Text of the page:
The capital city of Moselle, Metz, with its thousands of years of history ( Divodurum for the Romans, Médiomatrice for the gallo-romans, then Mettis, Metis, Mès en 1300...) is a logical base for the project. I have worked in and around Metz for the last 15 years or more. But here was a curious dilemma : from where l live, l can approach Metz from two directions. I can follow the Moselle river by catching it towards the west and south of the city, or follow the Seille tributary as far as its confluence with the Moselle at the ancient city walls, the ramparts, at the Quartier Outre-Seille via the Porte des Allemands.
Both approaches were important to document, and a headache to then organise chronologically, and for this blog - logically l wanted to reach as far as the confluence of the two rivers by both directions, to a quiet but magical corner along the ancient walls of Metz ( which are 7 km long in total ) where l painted a symbolically-important watercolour near one of the 38 towers and openings, the Tour au Diable, the Devil's Tower ( final blog images, bottom ).
The main river approach to the Metz region, passing through Corny, and a panoramic drawing from the modern bridge ( 1959 ) over the Moselle, after the original was destroyed in 1940, at the heart of the German invasion of the region. ( note ed: at the time of writing, the bridge is courrently closed for consolidation work. I was lucky... )
I was now entering what for me was ' bonus ' territory, the stretch of the Moselle river that JMW Turner followed first in 1824, two hundred years ago. I added research elements, lots of reading too, to my own work and organisation - this after all being the main reason for my project - researching archives ( in the Turner Bequest, Clore Gallery, and the british Museum, London, but also regional archives of Metz and Jouy ) and trying to find or decipher his exact sketching viewpoints ( quite impossible ! more later... )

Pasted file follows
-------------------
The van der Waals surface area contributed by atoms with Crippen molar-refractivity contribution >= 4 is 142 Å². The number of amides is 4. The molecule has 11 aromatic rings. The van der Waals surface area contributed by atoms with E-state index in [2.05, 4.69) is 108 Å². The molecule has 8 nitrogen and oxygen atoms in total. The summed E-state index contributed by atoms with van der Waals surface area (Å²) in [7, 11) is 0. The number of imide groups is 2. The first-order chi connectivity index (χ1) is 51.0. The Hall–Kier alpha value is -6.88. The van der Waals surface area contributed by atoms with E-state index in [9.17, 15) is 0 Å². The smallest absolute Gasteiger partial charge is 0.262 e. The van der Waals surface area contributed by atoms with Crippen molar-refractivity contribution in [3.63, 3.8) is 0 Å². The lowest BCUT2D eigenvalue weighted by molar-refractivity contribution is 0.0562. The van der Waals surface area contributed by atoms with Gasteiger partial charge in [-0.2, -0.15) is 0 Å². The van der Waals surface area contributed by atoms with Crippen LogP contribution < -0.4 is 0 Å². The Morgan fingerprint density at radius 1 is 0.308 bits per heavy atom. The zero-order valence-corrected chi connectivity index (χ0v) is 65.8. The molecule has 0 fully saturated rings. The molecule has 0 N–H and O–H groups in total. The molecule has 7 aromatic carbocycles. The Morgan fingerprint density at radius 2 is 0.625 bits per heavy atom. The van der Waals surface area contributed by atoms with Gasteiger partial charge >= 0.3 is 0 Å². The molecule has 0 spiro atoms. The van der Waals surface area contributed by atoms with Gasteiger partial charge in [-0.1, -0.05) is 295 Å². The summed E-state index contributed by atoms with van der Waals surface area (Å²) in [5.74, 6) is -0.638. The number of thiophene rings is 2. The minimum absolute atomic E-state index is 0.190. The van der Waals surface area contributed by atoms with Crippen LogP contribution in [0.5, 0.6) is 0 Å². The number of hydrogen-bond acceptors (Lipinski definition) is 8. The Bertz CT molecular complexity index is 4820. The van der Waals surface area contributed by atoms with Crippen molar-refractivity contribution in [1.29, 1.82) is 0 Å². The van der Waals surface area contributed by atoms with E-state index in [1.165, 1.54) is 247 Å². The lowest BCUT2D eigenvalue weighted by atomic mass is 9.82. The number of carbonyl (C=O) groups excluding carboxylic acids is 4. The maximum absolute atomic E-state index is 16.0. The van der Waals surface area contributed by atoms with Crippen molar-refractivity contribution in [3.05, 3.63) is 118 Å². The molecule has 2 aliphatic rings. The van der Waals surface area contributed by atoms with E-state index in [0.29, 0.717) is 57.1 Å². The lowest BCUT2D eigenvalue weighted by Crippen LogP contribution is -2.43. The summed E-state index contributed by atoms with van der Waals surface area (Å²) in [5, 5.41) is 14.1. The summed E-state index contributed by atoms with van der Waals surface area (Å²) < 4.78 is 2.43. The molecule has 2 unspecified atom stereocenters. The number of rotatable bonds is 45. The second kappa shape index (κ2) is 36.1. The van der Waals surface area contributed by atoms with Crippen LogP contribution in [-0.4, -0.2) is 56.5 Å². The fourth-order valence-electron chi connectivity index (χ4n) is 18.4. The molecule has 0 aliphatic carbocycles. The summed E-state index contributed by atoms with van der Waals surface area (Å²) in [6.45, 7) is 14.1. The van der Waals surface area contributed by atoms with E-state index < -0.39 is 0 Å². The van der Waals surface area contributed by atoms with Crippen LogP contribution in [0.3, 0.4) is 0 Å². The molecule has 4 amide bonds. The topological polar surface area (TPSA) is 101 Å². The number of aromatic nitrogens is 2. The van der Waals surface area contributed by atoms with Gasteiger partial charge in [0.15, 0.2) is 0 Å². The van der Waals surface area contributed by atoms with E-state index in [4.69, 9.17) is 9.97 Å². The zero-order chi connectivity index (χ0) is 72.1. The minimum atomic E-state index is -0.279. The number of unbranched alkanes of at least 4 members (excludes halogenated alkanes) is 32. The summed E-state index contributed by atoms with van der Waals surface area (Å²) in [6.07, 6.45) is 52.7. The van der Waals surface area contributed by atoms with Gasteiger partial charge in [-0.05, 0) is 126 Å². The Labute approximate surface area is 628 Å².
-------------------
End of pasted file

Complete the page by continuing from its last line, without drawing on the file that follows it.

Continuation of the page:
JMW TURNER, sketchbook page from his 'Meuse-Moselle-Rhin' sketchbooks, prob. 1824
I was also in historical territory in the sense of passing through more and more gallo-roman and roman places, ruins and monuments ( Jouy-aux-Arches, Gorze, Metz, then later Trier/Trêves, with so many inbetween ) but also, here, modern history has left its scars ; the 20th century battles between the Allies and the Germans for Corny-Novéant and Ancy-Dornot.
Rivers are vital, in times both of peace and war. The Moselle, cutting through to the heart of Europe, has seen many changes pass beneath its many bridges. I would see that Schengen, in a later blog episode, is contemporary proof of that.
Two polaroids of the Moselle at Moulins-les-Metz. Second pola reworked, acrylics.
Metz vu depuis la Moselle à La Saussaie (watercolour and pastel, A4 ) 2023
Metz seen from Longeville-les-Metz, near Ban Saint Martin ( watercolour A4 ) 2023
Metz seen from Magny ( acrylics on board, 28 x 22 cm ) 2023
Polaroid, confluence Seille et Moselle, autumn 2023
Allée de la Tour Au Diable, confluence de Moselle et Seille à Metz. Watercolour, A4, autumn 2023.
On a second wander along the ramparts, december 2023, the recent weeks of rain meant that the Seille had burst its banks. It had been one of the mildest decembers for almost 50 years...
...and so l arrived at Metz. But not in any linear way, nor just the once ! The Moselle cuts through the city, and perched over it is the Cathédrale, site of inspiration for me for more than twenty years now. And a base camp of sorts, to sit, grab a coffee, and even exhibit these Moselle works every few years. The Théâtris Bar, chez Momo...
But that is for another post. First, l needed to retrace my steps from Corny-sur-Moselle to the city via a special place on the river, Jouy-aux-Arches...